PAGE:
Hand Stitching

Modern Mabel Quilt

Modern Mabel Chicopee y-seam star

Modern Mabel Chicopee y-seam star

I finished hand quilting and  binding my Modern Mabel quilt, an ode to my Grandmother and WE love it! All the fabrics except the background (Kona Maise) and backing, a baby blue tiny houndstooth flannel, are by Denyse Schmidt.    I hand quilted it as my Grandmother had 50 years ago when she gave the original to my parents as a wedding gift.

I have a very special attachment to this quilt and think I will make another for sale in my Etsy shop, which is rather empty at the moment.

I also hand quilted my “How many squares?” puzzle block, my entry into the Project Quilting Season 4, first challenge, “Square in a square”  competition. Being a square block, I thought droplet like quilting — the polar oposite of squares, would add interest and movement to the block.

Droplet QuiltingAlthough my stitches aren’t perfect (who’s are??), I really loved quilting with Thimblelady’s needles, they allowed me to fit many more stitches per inch than a regular short quilting needle.  I can’t quilt like Thimblelady yet but I’ll practice!

Someone mentioned I should submit this block for the 100 Blocks magazine, if you have information on this, I’d love to know!!

My girlfriends Andrea and Tara came over yesterday for our very first Durham Modern Quilt and Craft Guild meeting and had a blast. If you’re interested in joining and live in Durham, Ontario, Canada, send me an email and let me know you’re interested in joining us for a great time of chatting and stitching, we’d love to meet you!

Hope you had a great weekend with family or being creative!

xo xo Tabatha

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Hand quilting Modern Mabel

Hand Quilting Modern Mabel

Yesterday morning I basted my Modern Mabel quilt top with both 505 basting spray and pins then started hand quilting in the afternoon. My stitches aren’t as bad as I thought they’d be!  The circles are what was quilted on the original quilt and I’m also stitching around the stars. I love the process!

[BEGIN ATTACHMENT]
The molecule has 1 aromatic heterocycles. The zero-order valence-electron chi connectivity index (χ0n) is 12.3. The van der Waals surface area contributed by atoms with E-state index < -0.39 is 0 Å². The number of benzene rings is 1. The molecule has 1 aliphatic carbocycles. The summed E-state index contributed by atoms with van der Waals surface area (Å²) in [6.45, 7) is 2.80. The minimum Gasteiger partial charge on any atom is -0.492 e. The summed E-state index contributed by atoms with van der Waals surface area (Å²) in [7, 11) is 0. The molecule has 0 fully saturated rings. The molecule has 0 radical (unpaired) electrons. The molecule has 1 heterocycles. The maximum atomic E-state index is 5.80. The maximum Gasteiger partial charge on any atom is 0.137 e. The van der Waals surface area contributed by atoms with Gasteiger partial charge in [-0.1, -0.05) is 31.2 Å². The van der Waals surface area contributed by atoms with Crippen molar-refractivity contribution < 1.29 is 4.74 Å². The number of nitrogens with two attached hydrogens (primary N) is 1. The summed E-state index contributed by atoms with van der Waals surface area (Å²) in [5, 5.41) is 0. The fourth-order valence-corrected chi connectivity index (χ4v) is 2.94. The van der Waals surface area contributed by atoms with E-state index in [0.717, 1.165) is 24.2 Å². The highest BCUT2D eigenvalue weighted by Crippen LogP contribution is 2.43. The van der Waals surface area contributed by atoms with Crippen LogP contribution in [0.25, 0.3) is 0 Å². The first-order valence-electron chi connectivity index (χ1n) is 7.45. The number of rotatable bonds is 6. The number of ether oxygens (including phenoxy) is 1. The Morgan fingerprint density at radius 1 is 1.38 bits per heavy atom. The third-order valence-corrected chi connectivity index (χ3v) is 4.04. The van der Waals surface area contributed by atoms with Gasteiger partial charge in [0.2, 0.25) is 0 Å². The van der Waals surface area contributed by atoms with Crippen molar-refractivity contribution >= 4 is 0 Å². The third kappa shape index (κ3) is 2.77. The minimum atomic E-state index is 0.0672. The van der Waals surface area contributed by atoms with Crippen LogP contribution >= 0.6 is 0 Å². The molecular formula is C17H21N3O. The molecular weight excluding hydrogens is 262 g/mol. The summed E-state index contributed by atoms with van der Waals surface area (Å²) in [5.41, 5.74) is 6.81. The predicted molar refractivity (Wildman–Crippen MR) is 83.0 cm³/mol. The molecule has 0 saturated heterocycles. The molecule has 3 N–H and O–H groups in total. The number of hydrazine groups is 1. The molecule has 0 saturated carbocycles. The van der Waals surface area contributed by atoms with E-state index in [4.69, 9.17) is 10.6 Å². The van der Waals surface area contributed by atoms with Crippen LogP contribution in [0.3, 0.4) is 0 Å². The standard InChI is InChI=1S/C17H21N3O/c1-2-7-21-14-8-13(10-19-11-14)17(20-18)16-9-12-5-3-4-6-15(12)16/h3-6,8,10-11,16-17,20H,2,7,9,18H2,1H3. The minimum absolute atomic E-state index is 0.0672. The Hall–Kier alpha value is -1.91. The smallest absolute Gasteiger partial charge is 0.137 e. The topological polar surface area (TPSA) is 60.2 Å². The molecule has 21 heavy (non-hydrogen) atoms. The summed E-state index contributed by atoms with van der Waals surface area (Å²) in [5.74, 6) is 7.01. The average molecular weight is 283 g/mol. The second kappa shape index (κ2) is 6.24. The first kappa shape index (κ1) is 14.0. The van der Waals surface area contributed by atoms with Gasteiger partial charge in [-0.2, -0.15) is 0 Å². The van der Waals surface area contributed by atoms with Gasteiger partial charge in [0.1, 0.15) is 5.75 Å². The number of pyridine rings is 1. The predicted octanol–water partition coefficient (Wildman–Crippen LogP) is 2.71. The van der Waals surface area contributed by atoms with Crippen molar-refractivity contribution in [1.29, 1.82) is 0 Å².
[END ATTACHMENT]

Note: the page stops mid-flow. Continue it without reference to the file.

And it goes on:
Finished: Modern Mabel quilt top

Modern Mabel Quilt TopModern Mabel Quilt Top

I really love how this quilt has come together, it’s a very simple layout and the hand stitching will be very simple as well. Each of my blocks finish at 10″ with 4″ sashing on each side, the final dimensions for this quilt are 60″ wide by 74″ long, a great size for a twin bed or lap quilt. I have to thank Sharon Schamber for teaching me a whole new way of accurate piecing, I used this video to create the stars and my Grandmother’s quilt for inspiration.  If you’re interested in trying a y-seam star, you don’t need a lot of fabric and if you’ve done some garment sewing, it’s not difficult at all.

I’m not sure what my next project will be but I have to quilt some quilts before I make another quilt top!

I have a few ideas for my next quilt top, last weekend I signed up for the Craftsy class, Scrap Quilting: Big Techniques From Small Scraps taught by Australian quilter Sarah Fielke. She demonstrates a technique I’d never heard of before called Step Down Piecing which looks like fun.

Another pattern I’m really attracted to is “Snow Crystals” I discovered in the book “Quilter’s Academy Vol. 4“.

Snow Crystals

Quilter’s Academy Vol. 4

This is an excellent book if you’re looking for a real challenge and where I found this block. I’ve since ordered Vol.s 2 and 3 as well. Volume 4 focuses on sewing hexagons, stars and diamonds. It was a complete fluke that I found this book, it was recommended by Amazon for me.  Be forewarned, this book does not hold your hand step-by-step but there are a lot of great patterns I’ve wanted to try for awhile. I’m looking forward to building my quilting skills!